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Per this NGram, the noun phrase ten men's strength has effectively no currency today compared to the strength of ten men.

But when a builder is estimating the price for your job, it's always That'll be ten hours' work, and never That'll be the work of ten hours.

Is this marked difference in preferred usage something to do with the fact that an "amount of work" is routinely and naturally "quantified" as a multiple of a contextually-appropriate time-span? The preference seems to still apply even when the "multiple" is one - it's always That's a weeks work and He's got the strength of an ox, never That's the work of a week or He's got an ox's strength.

I feel there must be some general principle here rather than just idiomatically established usage, but when considering the ELL question “The stubble of several nights” vs. “several nights' stubble” I realised that although there are many contexts where of and the Saxon genitive (possessive apostrophe) are equivalent and interchangeable, there are also many contexts where the preference for one or the other is very strong (we all know what we say, even if we can't say why).

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    The Ngram nudges slightly higher if you use men's instead of mens'. It's still not enough to reverse your thesis, except for a couple of periods in the 1800s. – Lawrence Dec 18 '16 at 14:31
  • I suspect this has something to do with how of is used. In the work of ten men, the work is done by the men. In the work of ten hours, the ten hours is just a measure of the work. Using of in conjunction with measures sounds more archaic to me than using of to describe some quality of the noun phrase that follows. – Lawrence Dec 18 '16 at 14:37
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    @Lawrence: Oops! I'd better correct that! It's not a mistake I'd normally be likely to make - I think I must have been affected by the fact that ten mens strength is already "weird" regardless of whether and where you include a possessive, so my "inner grammarian" was feeling a bit discombobulated at the time. – FumbleFingers Dec 18 '16 at 14:48
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    First, ten men's strength does not really seem weird to me. But I suspect the preference for the periphrastic genitive here and in translating Beowulf lines 379-81 has to do with our association of epic or mythic contexts (in which alone we encounter this sort of formula about strength) with elevated diction. – Brian Donovan Dec 18 '16 at 15:01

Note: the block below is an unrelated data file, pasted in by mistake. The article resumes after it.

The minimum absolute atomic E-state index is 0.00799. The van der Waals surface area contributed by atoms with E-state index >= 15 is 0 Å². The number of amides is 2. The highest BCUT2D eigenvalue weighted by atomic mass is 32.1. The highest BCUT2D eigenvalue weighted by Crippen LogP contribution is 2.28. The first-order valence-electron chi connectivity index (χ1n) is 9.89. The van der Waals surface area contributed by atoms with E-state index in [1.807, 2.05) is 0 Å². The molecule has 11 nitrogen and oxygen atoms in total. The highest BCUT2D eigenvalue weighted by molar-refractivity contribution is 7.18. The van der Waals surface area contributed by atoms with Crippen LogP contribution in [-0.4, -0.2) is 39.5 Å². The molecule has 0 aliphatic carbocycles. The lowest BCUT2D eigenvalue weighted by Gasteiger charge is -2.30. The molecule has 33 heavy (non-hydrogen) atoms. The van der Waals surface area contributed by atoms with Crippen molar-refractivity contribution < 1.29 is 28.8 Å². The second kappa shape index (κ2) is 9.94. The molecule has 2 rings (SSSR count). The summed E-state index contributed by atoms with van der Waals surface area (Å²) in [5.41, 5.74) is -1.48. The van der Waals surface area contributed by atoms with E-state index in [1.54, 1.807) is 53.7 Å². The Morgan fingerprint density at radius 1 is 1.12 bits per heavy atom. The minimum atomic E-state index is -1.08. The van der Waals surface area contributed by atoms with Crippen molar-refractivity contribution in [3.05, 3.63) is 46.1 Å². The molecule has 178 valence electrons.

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    I believe the only reason "Samson had the strength of ten men" sounds right to us is that we're all familiar with biblical phrasings and our ear hearkens back to those. To say Samson had "ten mens' strength" is somehow more modern, more specific, and less orotund—markedly less biblical. – Robusto Dec 18 '16 at 15:02
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When the possessive apostrophe is used, the word or phrase before it is usually a unit which you can quantify relatively concretely and easily. For example:

A week's work implies it takes around 35 to 40 hours, which depends on where you live, to complete the work. 10 hours' work works in the same way. You can quantify approximately how much you can produce/write/analyze, etc. in a week based on your own experience and get some idea of how much this work would be. Here, we assume the worker is a run-of-the-mill worker/writer/analyst and we don't emphasize how much it takes.

A week's notice implies you need to give a notice a week prior to an action such as resignation letter or contractually mandatory notice, etc. a notice of a week is never wrong, but doesn't sound as idiomatic as a week's notice.

The same logic applies to several nights' stubble. You know how long mustache or beard grows a day based on your experience. Of course, it can be different depending on people's age or hormone level, but the difference is negligible.

However, the strength of ten men is different. You can't quantify 10 men's strength as objectively and easily as 10 hours' work. It's more abstract than concrete as each man has different strength. Also, the purpose of saying he has the strength of ten men is not to quantify his strength approximately, but to emphasize he is very strong. It sounds more like hyperbole with the strength of 10 men's strength combined which is almost impossible to have in the real world.